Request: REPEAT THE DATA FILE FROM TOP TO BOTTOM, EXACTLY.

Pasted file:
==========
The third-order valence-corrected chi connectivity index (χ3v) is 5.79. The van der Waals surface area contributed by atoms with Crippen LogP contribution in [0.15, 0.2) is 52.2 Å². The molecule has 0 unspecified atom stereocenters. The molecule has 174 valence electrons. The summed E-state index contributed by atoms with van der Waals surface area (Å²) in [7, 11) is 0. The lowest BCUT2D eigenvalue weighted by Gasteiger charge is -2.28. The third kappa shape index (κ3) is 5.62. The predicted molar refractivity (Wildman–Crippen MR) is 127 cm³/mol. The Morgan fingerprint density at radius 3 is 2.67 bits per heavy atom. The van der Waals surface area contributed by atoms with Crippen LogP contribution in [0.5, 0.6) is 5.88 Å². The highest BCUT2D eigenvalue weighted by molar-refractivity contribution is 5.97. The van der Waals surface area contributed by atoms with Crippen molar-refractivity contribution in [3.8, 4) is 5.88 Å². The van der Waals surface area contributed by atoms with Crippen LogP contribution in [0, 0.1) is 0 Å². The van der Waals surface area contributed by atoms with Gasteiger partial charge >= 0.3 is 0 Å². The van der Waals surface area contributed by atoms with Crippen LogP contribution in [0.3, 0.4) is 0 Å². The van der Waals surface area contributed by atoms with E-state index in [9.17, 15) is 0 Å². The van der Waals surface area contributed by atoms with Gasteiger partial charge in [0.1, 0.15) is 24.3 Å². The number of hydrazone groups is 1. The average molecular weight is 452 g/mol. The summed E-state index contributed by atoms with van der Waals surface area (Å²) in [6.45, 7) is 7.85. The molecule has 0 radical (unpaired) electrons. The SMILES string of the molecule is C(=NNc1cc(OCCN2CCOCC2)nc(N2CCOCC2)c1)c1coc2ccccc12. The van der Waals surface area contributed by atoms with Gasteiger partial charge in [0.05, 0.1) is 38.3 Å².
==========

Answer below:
The third-order valence-corrected chi connectivity index (χ3v) is 5.79. The van der Waals surface area contributed by atoms with Crippen LogP contribution in [0.15, 0.2) is 52.2 Å². The molecule has 0 unspecified atom stereocenters. The molecule has 174 valence electrons. The summed E-state index contributed by atoms with van der Waals surface area (Å²) in [7, 11) is 0. The lowest BCUT2D eigenvalue weighted by Gasteiger charge is -2.28. The third kappa shape index (κ3) is 5.62. The predicted molar refractivity (Wildman–Crippen MR) is 127 cm³/mol. The Morgan fingerprint density at radius 3 is 2.67 bits per heavy atom. The van der Waals surface area contributed by atoms with Crippen LogP contribution in [0.5, 0.6) is 5.88 Å². The highest BCUT2D eigenvalue weighted by molar-refractivity contribution is 5.97. The van der Waals surface area contributed by atoms with Crippen molar-refractivity contribution in [3.8, 4) is 5.88 Å². The van der Waals surface area contributed by atoms with Crippen LogP contribution in [0, 0.1) is 0 Å². The van der Waals surface area contributed by atoms with Gasteiger partial charge >= 0.3 is 0 Å². The van der Waals surface area contributed by atoms with Crippen LogP contribution in [0.3, 0.4) is 0 Å². The van der Waals surface area contributed by atoms with E-state index in [9.17, 15) is 0 Å². The van der Waals surface area contributed by atoms with Gasteiger partial charge in [0.1, 0.15) is 24.3 Å². The number of hydrazone groups is 1. The average molecular weight is 452 g/mol. The summed E-state index contributed by atoms with van der Waals surface area (Å²) in [6.45, 7) is 7.85. The molecule has 0 radical (unpaired) electrons. The SMILES string of the molecule is C(=NNc1cc(OCCN2CCOCC2)nc(N2CCOCC2)c1)c1coc2ccccc12. The van der Waals surface area contributed by atoms with Gasteiger partial charge in [0.05, 0.1) is 38.3 Å².